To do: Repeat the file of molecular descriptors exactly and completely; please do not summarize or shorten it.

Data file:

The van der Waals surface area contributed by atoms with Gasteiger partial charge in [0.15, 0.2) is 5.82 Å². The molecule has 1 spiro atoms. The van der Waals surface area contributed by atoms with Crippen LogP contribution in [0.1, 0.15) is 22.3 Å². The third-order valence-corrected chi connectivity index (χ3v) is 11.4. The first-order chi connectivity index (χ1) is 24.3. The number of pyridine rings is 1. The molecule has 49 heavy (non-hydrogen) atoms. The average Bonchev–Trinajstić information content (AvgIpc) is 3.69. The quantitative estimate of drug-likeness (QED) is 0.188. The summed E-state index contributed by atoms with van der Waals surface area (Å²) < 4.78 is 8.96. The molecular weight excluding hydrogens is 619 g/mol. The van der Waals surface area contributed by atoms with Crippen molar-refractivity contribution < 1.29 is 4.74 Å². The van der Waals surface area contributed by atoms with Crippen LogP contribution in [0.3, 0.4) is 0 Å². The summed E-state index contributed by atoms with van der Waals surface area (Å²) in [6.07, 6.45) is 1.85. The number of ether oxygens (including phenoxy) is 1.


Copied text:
The van der Waals surface area contributed by atoms with Gasteiger partial charge in [0.15, 0.2) is 5.82 Å². The molecule has 1 spiro atoms. The van der Waals surface area contributed by atoms with Crippen LogP contribution in [0.1, 0.15) is 22.3 Å². The third-order valence-corrected chi connectivity index (χ3v) is 11.4. The first-order chi connectivity index (χ1) is 24.3. The number of pyridine rings is 1. The molecule has 49 heavy (non-hydrogen) atoms. The average Bonchev–Trinajstić information content (AvgIpc) is 3.69. The quantitative estimate of drug-likeness (QED) is 0.188. The summed E-state index contributed by atoms with van der Waals surface area (Å²) < 4.78 is 8.96. The molecular weight excluding hydrogens is 619 g/mol. The van der Waals surface area contributed by atoms with Crippen molar-refractivity contribution < 1.29 is 4.74 Å². The van der Waals surface area contributed by atoms with Crippen LogP contribution in [0.3, 0.4) is 0 Å². The summed E-state index contributed by atoms with van der Waals surface area (Å²) in [6.07, 6.45) is 1.85. The number of ether oxygens (including phenoxy) is 1.